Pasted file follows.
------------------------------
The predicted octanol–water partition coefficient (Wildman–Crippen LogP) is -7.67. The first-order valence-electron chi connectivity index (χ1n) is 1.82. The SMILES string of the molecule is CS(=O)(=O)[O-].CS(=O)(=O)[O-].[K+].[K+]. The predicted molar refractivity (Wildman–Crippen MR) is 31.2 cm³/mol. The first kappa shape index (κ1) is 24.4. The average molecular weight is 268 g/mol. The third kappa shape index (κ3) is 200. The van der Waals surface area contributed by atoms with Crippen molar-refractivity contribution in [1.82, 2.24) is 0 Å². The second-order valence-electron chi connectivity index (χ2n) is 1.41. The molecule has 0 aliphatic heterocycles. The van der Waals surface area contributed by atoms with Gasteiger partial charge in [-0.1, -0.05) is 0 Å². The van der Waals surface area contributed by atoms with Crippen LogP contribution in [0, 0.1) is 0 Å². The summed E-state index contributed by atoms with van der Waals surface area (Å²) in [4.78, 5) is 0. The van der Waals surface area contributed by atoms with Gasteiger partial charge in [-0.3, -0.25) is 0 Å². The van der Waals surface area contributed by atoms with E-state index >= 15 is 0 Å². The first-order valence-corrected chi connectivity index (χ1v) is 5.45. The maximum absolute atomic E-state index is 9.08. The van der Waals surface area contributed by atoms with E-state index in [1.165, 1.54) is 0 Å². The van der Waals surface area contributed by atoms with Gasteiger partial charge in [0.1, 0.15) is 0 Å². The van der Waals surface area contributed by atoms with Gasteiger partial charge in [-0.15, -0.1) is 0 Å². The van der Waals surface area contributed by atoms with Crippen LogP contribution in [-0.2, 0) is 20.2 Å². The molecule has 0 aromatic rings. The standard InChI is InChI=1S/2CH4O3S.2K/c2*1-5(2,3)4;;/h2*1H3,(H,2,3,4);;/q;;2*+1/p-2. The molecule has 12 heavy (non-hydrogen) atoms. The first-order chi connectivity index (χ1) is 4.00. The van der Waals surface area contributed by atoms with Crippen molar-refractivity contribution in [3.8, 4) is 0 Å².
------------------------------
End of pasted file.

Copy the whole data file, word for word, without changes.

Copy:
The predicted octanol–water partition coefficient (Wildman–Crippen LogP) is -7.67. The first-order valence-electron chi connectivity index (χ1n) is 1.82. The SMILES string of the molecule is CS(=O)(=O)[O-].CS(=O)(=O)[O-].[K+].[K+]. The predicted molar refractivity (Wildman–Crippen MR) is 31.2 cm³/mol. The first kappa shape index (κ1) is 24.4. The average molecular weight is 268 g/mol. The third kappa shape index (κ3) is 200. The van der Waals surface area contributed by atoms with Crippen molar-refractivity contribution in [1.82, 2.24) is 0 Å². The second-order valence-electron chi connectivity index (χ2n) is 1.41. The molecule has 0 aliphatic heterocycles. The van der Waals surface area contributed by atoms with Gasteiger partial charge in [-0.1, -0.05) is 0 Å². The van der Waals surface area contributed by atoms with Crippen LogP contribution in [0, 0.1) is 0 Å². The summed E-state index contributed by atoms with van der Waals surface area (Å²) in [4.78, 5) is 0. The van der Waals surface area contributed by atoms with Gasteiger partial charge in [-0.3, -0.25) is 0 Å². The van der Waals surface area contributed by atoms with E-state index >= 15 is 0 Å². The first-order valence-corrected chi connectivity index (χ1v) is 5.45. The maximum absolute atomic E-state index is 9.08. The van der Waals surface area contributed by atoms with E-state index in [1.165, 1.54) is 0 Å². The van der Waals surface area contributed by atoms with Gasteiger partial charge in [0.1, 0.15) is 0 Å². The van der Waals surface area contributed by atoms with Gasteiger partial charge in [-0.15, -0.1) is 0 Å². The van der Waals surface area contributed by atoms with Crippen LogP contribution in [-0.2, 0) is 20.2 Å². The molecule has 0 aromatic rings. The standard InChI is InChI=1S/2CH4O3S.2K/c2*1-5(2,3)4;;/h2*1H3,(H,2,3,4);;/q;;2*+1/p-2. The molecule has 12 heavy (non-hydrogen) atoms. The first-order chi connectivity index (χ1) is 4.00. The van der Waals surface area contributed by atoms with Crippen molar-refractivity contribution in [3.8, 4) is 0 Å².